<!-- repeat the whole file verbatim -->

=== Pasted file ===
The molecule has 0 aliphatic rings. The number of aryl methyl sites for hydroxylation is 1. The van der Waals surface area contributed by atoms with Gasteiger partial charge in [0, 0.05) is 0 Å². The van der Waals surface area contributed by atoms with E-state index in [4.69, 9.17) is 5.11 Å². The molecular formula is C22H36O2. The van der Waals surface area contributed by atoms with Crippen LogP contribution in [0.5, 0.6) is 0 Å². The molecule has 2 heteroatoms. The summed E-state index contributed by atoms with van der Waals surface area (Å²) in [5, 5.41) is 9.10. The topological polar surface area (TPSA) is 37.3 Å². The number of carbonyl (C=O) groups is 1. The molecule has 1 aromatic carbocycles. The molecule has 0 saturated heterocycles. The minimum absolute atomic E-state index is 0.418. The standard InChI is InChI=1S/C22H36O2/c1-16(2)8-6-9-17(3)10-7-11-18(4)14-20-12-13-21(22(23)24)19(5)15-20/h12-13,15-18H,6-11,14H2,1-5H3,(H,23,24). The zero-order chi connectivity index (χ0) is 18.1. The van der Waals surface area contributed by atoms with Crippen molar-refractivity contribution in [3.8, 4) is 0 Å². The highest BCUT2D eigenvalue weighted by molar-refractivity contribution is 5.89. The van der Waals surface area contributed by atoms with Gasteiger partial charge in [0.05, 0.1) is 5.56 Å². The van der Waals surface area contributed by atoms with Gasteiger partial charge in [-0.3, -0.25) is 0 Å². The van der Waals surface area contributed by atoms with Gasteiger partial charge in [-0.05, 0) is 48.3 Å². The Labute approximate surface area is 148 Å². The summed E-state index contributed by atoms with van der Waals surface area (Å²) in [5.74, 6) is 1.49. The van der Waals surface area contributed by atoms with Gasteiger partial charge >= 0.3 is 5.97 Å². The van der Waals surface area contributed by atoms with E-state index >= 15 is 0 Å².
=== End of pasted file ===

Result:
The molecule has 0 aliphatic rings. The number of aryl methyl sites for hydroxylation is 1. The van der Waals surface area contributed by atoms with Gasteiger partial charge in [0, 0.05) is 0 Å². The van der Waals surface area contributed by atoms with E-state index in [4.69, 9.17) is 5.11 Å². The molecular formula is C22H36O2. The van der Waals surface area contributed by atoms with Crippen LogP contribution in [0.5, 0.6) is 0 Å². The molecule has 2 heteroatoms. The summed E-state index contributed by atoms with van der Waals surface area (Å²) in [5, 5.41) is 9.10. The topological polar surface area (TPSA) is 37.3 Å². The number of carbonyl (C=O) groups is 1. The molecule has 1 aromatic carbocycles. The molecule has 0 saturated heterocycles. The minimum absolute atomic E-state index is 0.418. The standard InChI is InChI=1S/C22H36O2/c1-16(2)8-6-9-17(3)10-7-11-18(4)14-20-12-13-21(22(23)24)19(5)15-20/h12-13,15-18H,6-11,14H2,1-5H3,(H,23,24). The zero-order chi connectivity index (χ0) is 18.1. The van der Waals surface area contributed by atoms with Crippen molar-refractivity contribution in [3.8, 4) is 0 Å². The highest BCUT2D eigenvalue weighted by molar-refractivity contribution is 5.89. The van der Waals surface area contributed by atoms with Gasteiger partial charge in [0.05, 0.1) is 5.56 Å². The van der Waals surface area contributed by atoms with Gasteiger partial charge in [-0.3, -0.25) is 0 Å². The van der Waals surface area contributed by atoms with Gasteiger partial charge in [-0.05, 0) is 48.3 Å². The Labute approximate surface area is 148 Å². The summed E-state index contributed by atoms with van der Waals surface area (Å²) in [5.74, 6) is 1.49. The van der Waals surface area contributed by atoms with Gasteiger partial charge >= 0.3 is 5.97 Å². The van der Waals surface area contributed by atoms with E-state index >= 15 is 0 Å².